Paradise in Ashes: A Guatemalan Journey of Courage, Terror, and Hope

Paradise in Ashes A Guatemalan Journey of Courage Terror and Hope Paradise in Ashes is a deeply engaged and moving account of the violence and repression that defined the murderous Guatemalan civil war of the s In this compelling book Beatriz Manz an anthropolo

  • Title: Paradise in Ashes: A Guatemalan Journey of Courage, Terror, and Hope
  • Author: Beatriz Manz Aryeh Neier
  • ISBN: 9780520246751
  • Page: 181
  • Format: Paperback
  • Paradise in Ashes is a deeply engaged and moving account of the violence and repression that defined the murderous Guatemalan civil war of the 1980s In this compelling book, Beatriz Manz an anthropologist who spent over two decades studying the Mayan highlands and remote rain forests of Guatemala tells the story of the village of Santa Mar a Tzej , near the border with MeParadise in Ashes is a deeply engaged and moving account of the violence and repression that defined the murderous Guatemalan civil war of the 1980s In this compelling book, Beatriz Manz an anthropologist who spent over two decades studying the Mayan highlands and remote rain forests of Guatemala tells the story of the village of Santa Mar a Tzej , near the border with Mexico Manz writes eloquently about Guatemala s tortured history and shows how the story of this village its birth, destruction, and rebirth embodies the forces and conflicts that define the country today.Drawing on interviews with peasants, community leaders, guerrillas, and paramilitary forces, Manz creates a richly detailed political portrait of Santa Mar a Tzej , where highland Maya peasants seeking land settled in the 1970s Manz describes these villagers plight as their isolated, lush, but deceptive paradise became one of the centers of the war convulsing the entire country After their village was viciously sacked in 1982, desperate survivors fled into the surrounding rain forest and eventually to Mexico, and some even further, to the United States, while others stayed behind and fell into the military s hands With great insight and compassion, Manz follows their flight and eventual return to Santa Mar a Tzej , where they sought to rebuild their village and their lives.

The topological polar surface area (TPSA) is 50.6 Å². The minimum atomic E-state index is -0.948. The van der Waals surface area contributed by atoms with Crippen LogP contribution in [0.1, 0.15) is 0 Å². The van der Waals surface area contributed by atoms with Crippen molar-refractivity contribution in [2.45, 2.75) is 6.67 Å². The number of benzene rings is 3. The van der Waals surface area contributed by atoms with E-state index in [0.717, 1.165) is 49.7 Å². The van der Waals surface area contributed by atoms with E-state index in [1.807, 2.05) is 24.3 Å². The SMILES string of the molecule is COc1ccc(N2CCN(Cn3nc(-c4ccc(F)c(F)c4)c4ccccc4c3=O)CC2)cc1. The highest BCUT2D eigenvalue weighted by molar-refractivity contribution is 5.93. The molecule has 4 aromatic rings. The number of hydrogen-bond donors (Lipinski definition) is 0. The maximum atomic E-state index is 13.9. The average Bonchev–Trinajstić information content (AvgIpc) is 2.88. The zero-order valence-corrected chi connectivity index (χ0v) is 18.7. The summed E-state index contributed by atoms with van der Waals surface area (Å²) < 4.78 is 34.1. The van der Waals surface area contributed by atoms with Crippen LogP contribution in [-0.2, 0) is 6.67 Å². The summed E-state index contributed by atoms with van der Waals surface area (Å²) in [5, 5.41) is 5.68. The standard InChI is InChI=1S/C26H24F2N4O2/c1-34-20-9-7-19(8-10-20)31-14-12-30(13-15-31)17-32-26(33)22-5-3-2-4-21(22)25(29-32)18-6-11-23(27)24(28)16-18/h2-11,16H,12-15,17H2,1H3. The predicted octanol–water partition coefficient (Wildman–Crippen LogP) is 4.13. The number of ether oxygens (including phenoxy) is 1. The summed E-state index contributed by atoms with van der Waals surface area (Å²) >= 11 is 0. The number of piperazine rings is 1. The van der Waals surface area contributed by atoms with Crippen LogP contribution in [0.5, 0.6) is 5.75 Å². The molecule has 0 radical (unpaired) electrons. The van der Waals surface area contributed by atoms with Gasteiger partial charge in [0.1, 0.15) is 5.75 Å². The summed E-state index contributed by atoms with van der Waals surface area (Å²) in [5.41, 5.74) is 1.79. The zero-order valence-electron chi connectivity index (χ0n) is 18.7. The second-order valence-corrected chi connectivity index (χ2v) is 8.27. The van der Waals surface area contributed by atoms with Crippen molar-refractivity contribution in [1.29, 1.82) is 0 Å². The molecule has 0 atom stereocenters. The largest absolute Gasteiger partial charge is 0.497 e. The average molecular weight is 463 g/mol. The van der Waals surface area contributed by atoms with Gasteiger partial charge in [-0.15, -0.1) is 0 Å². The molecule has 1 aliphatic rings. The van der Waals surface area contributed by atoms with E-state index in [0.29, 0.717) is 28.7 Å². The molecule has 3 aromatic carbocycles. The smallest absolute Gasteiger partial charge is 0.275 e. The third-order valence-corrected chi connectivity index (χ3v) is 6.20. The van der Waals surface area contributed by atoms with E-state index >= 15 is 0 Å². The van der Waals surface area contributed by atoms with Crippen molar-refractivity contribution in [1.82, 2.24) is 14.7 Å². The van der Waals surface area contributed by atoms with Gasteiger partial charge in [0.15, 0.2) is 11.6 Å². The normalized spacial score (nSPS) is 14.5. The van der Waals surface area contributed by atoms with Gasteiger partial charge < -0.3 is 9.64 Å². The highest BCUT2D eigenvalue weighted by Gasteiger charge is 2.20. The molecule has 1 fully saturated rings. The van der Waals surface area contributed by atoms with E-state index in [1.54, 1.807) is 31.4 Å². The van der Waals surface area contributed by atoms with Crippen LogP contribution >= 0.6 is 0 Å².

One thought on “Paradise in Ashes: A Guatemalan Journey of Courage, Terror, and Hope”

    1. Imbedded, activist anthropology narrating the story of one Guatemalan rainforest village much in the words of participants and her own frequent visit. She follows the same people from collective imagining on lowland plantations to the arduous founding in no-man's land in the jungle with hope and care; onto the generally mutually supportive interaction between autonomous, self-reliant villagers and the guerrilla movement based near their home; and then, to the genocidal massacre in which the Guat [...]

    2. Everyone needs to read this book 1) because there is not enough discussion or acknowledgement of the genocide in Guatemala and 2) because the story of survival and determination is incredibly inspiring and moving.

    3. I received this book as a Christmas present and didn't stop reading from the moment I picked it up, finishing in 4 days flat. The book is an excellent ethnographic account of a modern, majority-Mayan Guatemalan village that spans decades. It begins in the 1970s, as highland villagers fleeing oppression and poverty in their home region settle the village in the Ixcan region. Through hardwork, they are able to develop a model cooperative town in which they are able, despite the continued hardship, [...]

    4. The job of an ethnographer seems to be to call them as she sees them and this is exactly what Beatrice Manz does in this moving and frightening book. The land tenure system she describes in Guatemala is unbelievable to outsiders--the plight of peasants there is comparable to that faced by African-American citizens in the south after the end of Reconstruction. The law was what the landowners said it was and they had state power to back it up. In Guatemala this incuded the police, the army and sem [...]

    5. Well written, compelling, and, as Paul Farmer likes to say 'historically deep and geographically broad" account of a small Guatemalan community over half a century of repressions, migrations, and war. This is by far an outstanding piece of anthropological work, the result of more than 30 years of fieldwork and of tremendous historical background research. Mantz, as any good anthropologist, puts the personal lives of the small Guatemalan community into perspective and also places world history an [...]

    6. This was a hard but necessary book to read as I traveled through Guatemala recently. While I was most interested in the thread of village life between the pressures of both the guerrillas and the military, I was also interested in her discussion of anthropological approaches and the role of memory.

    7. Explores advocacy anthropology and the genocide in Guatemala. Manz is an excellent author and a truly courageous woman.

    8. Very difficult to read due to the horrors that took place in Guatemala during the 70s and 80s, but necessary to remember so that we can prevent it in the future. I strongly recommend this book.

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